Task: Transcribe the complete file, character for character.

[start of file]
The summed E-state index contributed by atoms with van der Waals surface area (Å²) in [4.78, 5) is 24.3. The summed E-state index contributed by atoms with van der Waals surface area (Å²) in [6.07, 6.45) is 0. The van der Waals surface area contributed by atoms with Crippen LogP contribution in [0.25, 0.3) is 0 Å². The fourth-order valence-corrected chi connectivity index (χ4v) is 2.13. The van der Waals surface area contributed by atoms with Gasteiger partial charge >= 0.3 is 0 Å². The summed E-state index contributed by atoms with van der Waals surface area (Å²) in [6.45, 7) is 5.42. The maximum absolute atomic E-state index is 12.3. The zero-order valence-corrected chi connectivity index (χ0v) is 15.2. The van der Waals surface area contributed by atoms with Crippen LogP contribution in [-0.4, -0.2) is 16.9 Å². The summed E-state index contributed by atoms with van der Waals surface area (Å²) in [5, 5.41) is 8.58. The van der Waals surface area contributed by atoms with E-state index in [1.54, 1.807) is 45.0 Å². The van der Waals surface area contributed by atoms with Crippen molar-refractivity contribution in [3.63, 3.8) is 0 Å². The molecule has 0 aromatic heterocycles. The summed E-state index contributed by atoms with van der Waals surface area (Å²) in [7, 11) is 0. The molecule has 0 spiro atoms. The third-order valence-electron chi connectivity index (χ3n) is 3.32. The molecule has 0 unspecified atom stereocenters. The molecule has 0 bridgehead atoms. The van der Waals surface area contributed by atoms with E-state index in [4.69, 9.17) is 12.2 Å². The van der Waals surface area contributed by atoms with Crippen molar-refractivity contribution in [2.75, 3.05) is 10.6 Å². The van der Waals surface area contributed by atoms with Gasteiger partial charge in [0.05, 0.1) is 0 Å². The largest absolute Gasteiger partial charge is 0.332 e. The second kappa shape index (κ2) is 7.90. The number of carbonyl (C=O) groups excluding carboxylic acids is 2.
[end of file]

The summed E-state index contributed by atoms with van der Waals surface area (Å²) in [4.78, 5) is 24.3. The summed E-state index contributed by atoms with van der Waals surface area (Å²) in [6.07, 6.45) is 0. The van der Waals surface area contributed by atoms with Crippen LogP contribution in [0.25, 0.3) is 0 Å². The fourth-order valence-corrected chi connectivity index (χ4v) is 2.13. The van der Waals surface area contributed by atoms with Gasteiger partial charge >= 0.3 is 0 Å². The summed E-state index contributed by atoms with van der Waals surface area (Å²) in [6.45, 7) is 5.42. The maximum absolute atomic E-state index is 12.3. The zero-order valence-corrected chi connectivity index (χ0v) is 15.2. The van der Waals surface area contributed by atoms with Crippen LogP contribution in [-0.4, -0.2) is 16.9 Å². The summed E-state index contributed by atoms with van der Waals surface area (Å²) in [5, 5.41) is 8.58. The van der Waals surface area contributed by atoms with E-state index in [1.54, 1.807) is 45.0 Å². The van der Waals surface area contributed by atoms with Crippen molar-refractivity contribution in [3.63, 3.8) is 0 Å². The molecule has 0 aromatic heterocycles. The summed E-state index contributed by atoms with van der Waals surface area (Å²) in [7, 11) is 0. The molecule has 0 spiro atoms. The third-order valence-electron chi connectivity index (χ3n) is 3.32. The molecule has 0 unspecified atom stereocenters. The molecule has 0 bridgehead atoms. The van der Waals surface area contributed by atoms with E-state index in [4.69, 9.17) is 12.2 Å². The van der Waals surface area contributed by atoms with Crippen molar-refractivity contribution in [2.75, 3.05) is 10.6 Å². The van der Waals surface area contributed by atoms with Gasteiger partial charge in [0.05, 0.1) is 0 Å². The largest absolute Gasteiger partial charge is 0.332 e. The second kappa shape index (κ2) is 7.90. The number of carbonyl (C=O) groups excluding carboxylic acids is 2.